4. Crucially, the abstractions are fungible, that is, “unlike physical assets, representations are easily combined, divided, mobilised and used to stimulate business deals”. The process of abstraction allows all sorts of creativity to apply;
5. It enabled a network of individual actors to relate within a reliable and transparent framework, which “radically improved the flow of communications about assets and their potential [and] enhanced the status of their owners, who became economic agents able to transform assets within a broader network”;
6. Finally, and crucially, it gave a strong and clear protection to the transactions carried out within the system, thereby enabling trust and the proliferation of business.

We can discuss the above in more detail over time, but what I want to emphasise is the way in which De Soto’s characterisation of capitalism parallels Pirsig’s description of different levels. That is, what De Soto is describing is an intellectual level phenomenon, i.e. the abstraction (symbolic representation) of physical, biological or social assets, and the way in which they have ‘gone off on purposes of their own’, generating vast new static patterns of Quality. (Note that this analysis disagrees with Pirsig’s own account of capitalism.)

De Soto’s main point, in fact, is that the problem in Third World countries is not the presence of capitalism, but the absence, in other words, that those countries are still operating at the social level, and it is the absence of the intellectual level phenomenon of capitalism (i.e. the abstract representations of economic assets) which is hindering their economic development. De Soto’s book is an extended argument as to how and why this is the case.

Now, the foregoing is the conceptual analysis of ‘capitalism’, and to summarise, it is my view that capitalism is the intellectual level representation and organisation of economic assets in such a way that new forms of Quality can come into existence. The question might then be – is this the best or the only intellectual level organisation of economic assets?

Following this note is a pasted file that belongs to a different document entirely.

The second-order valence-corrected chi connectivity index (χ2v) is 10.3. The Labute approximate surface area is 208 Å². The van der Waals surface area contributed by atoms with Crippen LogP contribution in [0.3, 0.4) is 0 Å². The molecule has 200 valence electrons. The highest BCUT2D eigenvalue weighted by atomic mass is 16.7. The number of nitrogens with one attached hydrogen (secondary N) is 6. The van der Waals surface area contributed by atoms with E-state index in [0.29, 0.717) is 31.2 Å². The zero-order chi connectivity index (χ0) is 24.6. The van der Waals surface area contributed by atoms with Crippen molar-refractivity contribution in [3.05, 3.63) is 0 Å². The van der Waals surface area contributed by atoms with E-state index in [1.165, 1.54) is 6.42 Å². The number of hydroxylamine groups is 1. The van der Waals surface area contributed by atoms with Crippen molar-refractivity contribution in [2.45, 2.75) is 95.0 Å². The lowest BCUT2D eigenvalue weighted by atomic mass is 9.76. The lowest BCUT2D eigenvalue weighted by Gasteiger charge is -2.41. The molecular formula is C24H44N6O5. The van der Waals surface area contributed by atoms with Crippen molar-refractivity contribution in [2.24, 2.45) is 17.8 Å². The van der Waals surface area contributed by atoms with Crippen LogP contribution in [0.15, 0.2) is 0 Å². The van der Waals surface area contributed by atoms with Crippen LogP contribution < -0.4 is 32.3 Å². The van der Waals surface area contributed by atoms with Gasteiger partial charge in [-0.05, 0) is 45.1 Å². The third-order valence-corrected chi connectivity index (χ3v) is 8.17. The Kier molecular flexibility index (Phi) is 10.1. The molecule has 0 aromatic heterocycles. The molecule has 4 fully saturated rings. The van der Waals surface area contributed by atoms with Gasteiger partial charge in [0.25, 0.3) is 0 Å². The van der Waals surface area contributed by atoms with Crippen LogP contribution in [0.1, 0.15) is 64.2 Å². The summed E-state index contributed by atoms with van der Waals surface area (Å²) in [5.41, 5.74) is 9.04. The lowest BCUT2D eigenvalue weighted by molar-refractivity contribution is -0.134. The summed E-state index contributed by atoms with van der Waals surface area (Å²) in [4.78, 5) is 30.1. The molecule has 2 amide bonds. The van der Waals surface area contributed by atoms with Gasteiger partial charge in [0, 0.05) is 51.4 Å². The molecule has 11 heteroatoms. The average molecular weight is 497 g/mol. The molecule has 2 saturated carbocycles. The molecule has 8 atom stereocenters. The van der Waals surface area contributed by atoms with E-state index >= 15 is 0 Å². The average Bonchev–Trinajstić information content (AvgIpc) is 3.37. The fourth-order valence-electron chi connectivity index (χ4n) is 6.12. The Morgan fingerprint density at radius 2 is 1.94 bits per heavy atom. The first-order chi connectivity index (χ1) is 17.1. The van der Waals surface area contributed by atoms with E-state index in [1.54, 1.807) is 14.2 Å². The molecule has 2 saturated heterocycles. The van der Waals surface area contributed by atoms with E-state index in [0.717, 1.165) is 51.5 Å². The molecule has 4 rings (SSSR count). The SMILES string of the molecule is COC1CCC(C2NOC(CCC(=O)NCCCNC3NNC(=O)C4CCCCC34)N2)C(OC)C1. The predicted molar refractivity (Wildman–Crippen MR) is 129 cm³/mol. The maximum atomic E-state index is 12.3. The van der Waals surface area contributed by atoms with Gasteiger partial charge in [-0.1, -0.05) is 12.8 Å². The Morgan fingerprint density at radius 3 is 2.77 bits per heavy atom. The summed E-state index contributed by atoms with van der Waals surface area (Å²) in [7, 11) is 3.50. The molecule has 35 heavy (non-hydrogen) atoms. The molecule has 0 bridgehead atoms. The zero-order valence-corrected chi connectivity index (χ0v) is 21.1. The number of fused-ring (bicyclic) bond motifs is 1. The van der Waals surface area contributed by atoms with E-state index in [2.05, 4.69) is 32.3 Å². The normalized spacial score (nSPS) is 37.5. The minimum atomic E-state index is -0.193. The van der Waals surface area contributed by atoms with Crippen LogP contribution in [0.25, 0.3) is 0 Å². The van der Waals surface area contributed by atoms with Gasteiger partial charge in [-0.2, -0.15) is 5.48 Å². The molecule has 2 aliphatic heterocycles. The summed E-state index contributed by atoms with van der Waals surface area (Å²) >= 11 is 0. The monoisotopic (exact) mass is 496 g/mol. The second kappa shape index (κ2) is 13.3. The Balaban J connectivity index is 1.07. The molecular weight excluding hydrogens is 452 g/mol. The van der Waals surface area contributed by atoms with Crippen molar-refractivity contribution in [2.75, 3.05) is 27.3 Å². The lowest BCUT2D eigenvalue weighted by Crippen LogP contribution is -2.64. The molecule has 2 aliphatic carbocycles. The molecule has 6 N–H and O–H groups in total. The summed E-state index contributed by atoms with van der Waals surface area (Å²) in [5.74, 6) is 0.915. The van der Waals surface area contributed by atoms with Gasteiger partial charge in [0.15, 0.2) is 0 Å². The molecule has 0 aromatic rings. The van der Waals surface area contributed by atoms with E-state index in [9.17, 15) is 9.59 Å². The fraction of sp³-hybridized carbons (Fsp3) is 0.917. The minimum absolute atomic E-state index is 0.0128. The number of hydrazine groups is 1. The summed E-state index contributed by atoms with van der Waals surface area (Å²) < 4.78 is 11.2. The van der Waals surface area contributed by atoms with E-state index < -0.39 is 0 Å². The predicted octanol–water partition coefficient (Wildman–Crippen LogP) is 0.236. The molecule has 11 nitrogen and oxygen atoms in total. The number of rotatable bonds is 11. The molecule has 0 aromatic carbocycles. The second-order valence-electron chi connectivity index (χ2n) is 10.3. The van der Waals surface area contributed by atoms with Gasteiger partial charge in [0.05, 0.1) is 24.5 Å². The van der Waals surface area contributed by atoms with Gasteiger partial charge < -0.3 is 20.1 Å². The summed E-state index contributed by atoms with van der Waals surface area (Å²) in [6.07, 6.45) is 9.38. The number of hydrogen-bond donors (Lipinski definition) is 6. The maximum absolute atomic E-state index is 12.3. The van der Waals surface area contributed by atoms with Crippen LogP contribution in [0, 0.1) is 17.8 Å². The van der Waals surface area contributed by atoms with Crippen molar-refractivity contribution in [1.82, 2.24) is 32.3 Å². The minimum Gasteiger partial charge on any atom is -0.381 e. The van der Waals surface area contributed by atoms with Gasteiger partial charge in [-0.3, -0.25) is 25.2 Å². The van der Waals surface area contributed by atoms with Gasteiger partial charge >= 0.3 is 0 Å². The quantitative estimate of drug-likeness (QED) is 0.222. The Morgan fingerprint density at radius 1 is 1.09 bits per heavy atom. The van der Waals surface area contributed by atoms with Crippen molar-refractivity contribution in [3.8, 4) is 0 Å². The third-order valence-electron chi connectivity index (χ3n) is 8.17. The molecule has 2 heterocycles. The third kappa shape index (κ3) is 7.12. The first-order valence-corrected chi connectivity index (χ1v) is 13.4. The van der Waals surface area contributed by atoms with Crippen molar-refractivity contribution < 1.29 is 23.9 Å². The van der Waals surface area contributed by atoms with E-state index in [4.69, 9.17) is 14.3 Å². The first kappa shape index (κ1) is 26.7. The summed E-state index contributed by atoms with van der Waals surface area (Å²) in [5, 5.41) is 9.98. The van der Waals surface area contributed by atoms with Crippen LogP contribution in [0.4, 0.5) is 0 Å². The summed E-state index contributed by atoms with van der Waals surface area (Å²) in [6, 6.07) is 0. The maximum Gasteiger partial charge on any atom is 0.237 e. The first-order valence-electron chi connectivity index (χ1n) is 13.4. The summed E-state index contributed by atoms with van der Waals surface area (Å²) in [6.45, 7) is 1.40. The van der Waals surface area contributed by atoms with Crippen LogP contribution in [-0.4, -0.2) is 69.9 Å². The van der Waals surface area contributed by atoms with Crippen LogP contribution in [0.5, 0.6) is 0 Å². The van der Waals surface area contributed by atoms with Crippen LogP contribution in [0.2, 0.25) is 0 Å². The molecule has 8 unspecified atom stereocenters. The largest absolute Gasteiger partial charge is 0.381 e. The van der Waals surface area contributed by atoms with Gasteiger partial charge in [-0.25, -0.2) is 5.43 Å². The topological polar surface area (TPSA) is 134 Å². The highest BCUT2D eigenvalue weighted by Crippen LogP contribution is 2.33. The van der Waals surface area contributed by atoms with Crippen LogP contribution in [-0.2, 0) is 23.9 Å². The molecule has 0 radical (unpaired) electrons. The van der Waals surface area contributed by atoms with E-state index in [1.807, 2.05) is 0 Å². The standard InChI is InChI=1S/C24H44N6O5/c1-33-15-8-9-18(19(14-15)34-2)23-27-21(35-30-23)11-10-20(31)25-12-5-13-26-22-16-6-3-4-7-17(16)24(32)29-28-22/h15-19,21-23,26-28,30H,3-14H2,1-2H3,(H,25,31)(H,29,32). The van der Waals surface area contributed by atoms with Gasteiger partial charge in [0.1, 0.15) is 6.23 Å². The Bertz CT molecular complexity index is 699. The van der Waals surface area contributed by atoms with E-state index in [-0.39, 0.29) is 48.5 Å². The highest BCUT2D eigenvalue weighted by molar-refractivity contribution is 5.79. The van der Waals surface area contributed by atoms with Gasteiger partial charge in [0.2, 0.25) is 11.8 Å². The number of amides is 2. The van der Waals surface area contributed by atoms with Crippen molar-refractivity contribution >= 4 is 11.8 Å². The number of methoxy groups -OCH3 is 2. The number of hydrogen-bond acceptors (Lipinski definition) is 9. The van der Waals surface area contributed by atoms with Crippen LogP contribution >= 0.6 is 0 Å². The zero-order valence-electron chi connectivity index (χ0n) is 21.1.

Leaving aside the question of open-ness to DQ, and associated questions of human rights and liberty etc, (on which Pirsig is reasonably clear IMHO) it seems to be the case that the existence of capitalism has benefited the residents of those nations depending upon it, and it can also be shown to have benefited the population of the world as a whole. The following thoughts (from Lomborg) seem pertinent:
– global GDP per capita, from a base of approximately $400 in pre-history to 1800 is presently around $6000;
– global poverty has diminished: “In the past 50 years poverty has fallen more than in the previous 500” (UN report of 1997) – still much to do, but the situation in developing countries is much better than it was;
– inequality “peaked in the 1960’s [due to historical factors], has been decreasing since then, and is likely to continue to decrease dramatically for the coming century”;
– the proportion of people starving in the world has fallen from 35 percent in 1970 to 18 percent today, and is expected to fall to 12 percent by 2010.

Lomborg’s conclusion is that ‘Things are not everywhere good [he’s mainly concerned with Africa] but they are better than they used to be”. As he puts it, “All in all, pretty incredible progress.”

I’ve wanted, with the above, to provide more of a conceptual background for our discussion, rather than dive immediately into comparative statistics and moral debates about globalisation etc. I’m sure we can come on to those in our forthcoming posts. But I’ll give the last word here to De Soto again, because I agree with it completely:

“I am not a diehard capitalist. I do not view capitalism as a credo. Much more important to me are freedom, compassion for the poor, respect for the social contract and equal opportunity. But for the moment, to achieve those goals, capitalism is the only game in town. It is the only system we know that provides us with the tools required to create massive surplus value. When capital is a success story not only in the West but everywhere, we can move beyond the limits of the physical world and use our minds to soar into the future.”